9. The private school I work for hired me at the beginning of what was described to me as a five year plan to have competitive salary with local public schools. This is year five and my salary, had I taken a full time job there, would have been only slightly higher than when I was hired. This is not a complaint about my employer. It is just an observation that somebody’s financial projections persuaded me to work there and due to factors beyond my capacity to predict at the time, they did not come true.
  10. I intentionally took a part time job at the school so that I could pursue an engineering degree. During this semester my wife’s job increased her hours in a fashion that could only be described as immoral. Due to the nature of her work, this is not something she can physically sustain. The problem is that I took such a pay cut that there is no way we could afford for her to quit and look for new work without eating up our savings. She’ll have to quit, and I am not sure what we’ll do.

Anyhow, I’m going to have to try getting some sort of job that won’t laugh at my two Bible degrees, which is not easy. While I was hoping for a teaching job, if I include online applications and the dozens of in person applications I filed, I applied for hundreds of jobs while I mowed yards for a living. Only one of them called me back (a managerial position at a dept. store) after I had been a teacher for a whole year.

There is a moral to this story. It isn’t just some whiny poor-me tale. Here it is:

“The results in this paper strongly support the hypothesis that graduating from college in a bad economy has a long-run, negative impact onwages. I also find a negative effect on occupational attainment and slight increases in both educational attainment and tenure for those who graduate in worse national economies.” Lisa B. Kahn, “The Long-Term Labor Market Consequences of Graduating from College in a Bad Economy,” Labour Economics 17, no. 2 (2010): 312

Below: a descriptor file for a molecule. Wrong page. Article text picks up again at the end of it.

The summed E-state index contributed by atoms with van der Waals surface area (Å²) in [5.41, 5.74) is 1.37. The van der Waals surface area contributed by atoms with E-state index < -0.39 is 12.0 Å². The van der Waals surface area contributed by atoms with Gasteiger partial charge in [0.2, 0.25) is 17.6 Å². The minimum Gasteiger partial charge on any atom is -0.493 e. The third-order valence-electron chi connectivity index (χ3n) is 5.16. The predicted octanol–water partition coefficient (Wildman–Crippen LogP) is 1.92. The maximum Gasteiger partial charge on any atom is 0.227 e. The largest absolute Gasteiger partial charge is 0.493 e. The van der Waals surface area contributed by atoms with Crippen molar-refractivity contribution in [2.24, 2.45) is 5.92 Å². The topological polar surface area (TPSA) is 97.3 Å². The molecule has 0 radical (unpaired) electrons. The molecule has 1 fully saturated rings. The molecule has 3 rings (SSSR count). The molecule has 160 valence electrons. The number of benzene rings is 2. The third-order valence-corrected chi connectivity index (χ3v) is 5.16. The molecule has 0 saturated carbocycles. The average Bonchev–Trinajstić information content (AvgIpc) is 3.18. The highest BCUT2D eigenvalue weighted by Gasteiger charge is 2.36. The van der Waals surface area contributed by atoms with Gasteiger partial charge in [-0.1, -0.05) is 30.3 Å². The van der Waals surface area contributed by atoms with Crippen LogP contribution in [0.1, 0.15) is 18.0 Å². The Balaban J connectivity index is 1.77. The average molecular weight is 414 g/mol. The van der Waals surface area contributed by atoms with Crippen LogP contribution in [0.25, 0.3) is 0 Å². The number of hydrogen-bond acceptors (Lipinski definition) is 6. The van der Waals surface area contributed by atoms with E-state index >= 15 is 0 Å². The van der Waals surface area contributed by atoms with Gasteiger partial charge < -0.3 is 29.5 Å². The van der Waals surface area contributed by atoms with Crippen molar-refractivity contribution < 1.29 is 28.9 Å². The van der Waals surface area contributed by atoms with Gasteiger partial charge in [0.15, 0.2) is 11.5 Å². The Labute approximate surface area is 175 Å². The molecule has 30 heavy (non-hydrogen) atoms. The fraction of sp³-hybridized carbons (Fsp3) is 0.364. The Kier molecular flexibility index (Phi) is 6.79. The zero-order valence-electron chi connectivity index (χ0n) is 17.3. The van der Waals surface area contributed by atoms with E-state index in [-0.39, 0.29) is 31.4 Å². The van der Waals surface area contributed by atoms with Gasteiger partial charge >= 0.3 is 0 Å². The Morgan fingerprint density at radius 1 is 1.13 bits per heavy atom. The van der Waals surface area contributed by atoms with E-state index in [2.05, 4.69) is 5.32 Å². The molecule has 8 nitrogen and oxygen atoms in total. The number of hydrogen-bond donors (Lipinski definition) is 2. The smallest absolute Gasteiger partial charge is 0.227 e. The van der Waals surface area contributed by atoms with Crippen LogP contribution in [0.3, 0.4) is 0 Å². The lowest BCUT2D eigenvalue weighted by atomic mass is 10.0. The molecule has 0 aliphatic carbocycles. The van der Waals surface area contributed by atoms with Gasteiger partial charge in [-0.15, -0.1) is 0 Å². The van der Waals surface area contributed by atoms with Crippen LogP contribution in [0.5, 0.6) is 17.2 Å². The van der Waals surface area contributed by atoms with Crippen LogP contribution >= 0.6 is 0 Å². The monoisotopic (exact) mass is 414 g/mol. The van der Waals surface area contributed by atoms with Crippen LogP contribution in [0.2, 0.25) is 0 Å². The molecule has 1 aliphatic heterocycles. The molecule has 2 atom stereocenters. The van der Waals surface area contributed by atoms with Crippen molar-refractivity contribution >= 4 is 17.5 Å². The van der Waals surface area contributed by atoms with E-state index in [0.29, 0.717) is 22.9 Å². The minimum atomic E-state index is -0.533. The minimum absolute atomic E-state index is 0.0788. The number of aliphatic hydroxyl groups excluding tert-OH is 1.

I essentially graduated at the wrong time (2008) and in the wrong field (Bible). The “full-time ministry” paradigm is dying in local churches in the United States. Nobody told us this when we were in Bible college, probably because nobody who would have told us knew. The paradigm can be salvaged in individual cases, but the reality is that cases of full time pastor positions are dwindling (the author of the linked article misunderstands the very evidence he cites in his article) in several denominations.

So, anyway, you never know what random stuff will come your way. For instance, while I was writing this very article, my wife and I received an email that her healthcare plan would be discontinued due to the Affordable Care Act. Similarly priced plans appear to offer only a fraction of the coverage and plans that offer similar coverage are literally multiple times more expensive. I still don’t have insurance because my bone disorder makes it prohibitively expensive. When I tried to apply for it last year it was like 300 bucks a month for a minimal coverage plan. When I get sick I follow this protocol: drink coffee, power through it, and hope I’m not contagious.

If you feel called to the ministry, then learn to do something else first. Jesus did (carpentry/rock working), Paul did (leather worker), many of the ancient philosophers did (teacher, leather workers, pottery makers, etc), and most of the prophets did. If you don’t do it before seminary or Bible college you’ll wish you did because once you’re married and can no longer in good conscience risk becoming homeless to improve your lot in life, then you’ll get stuck.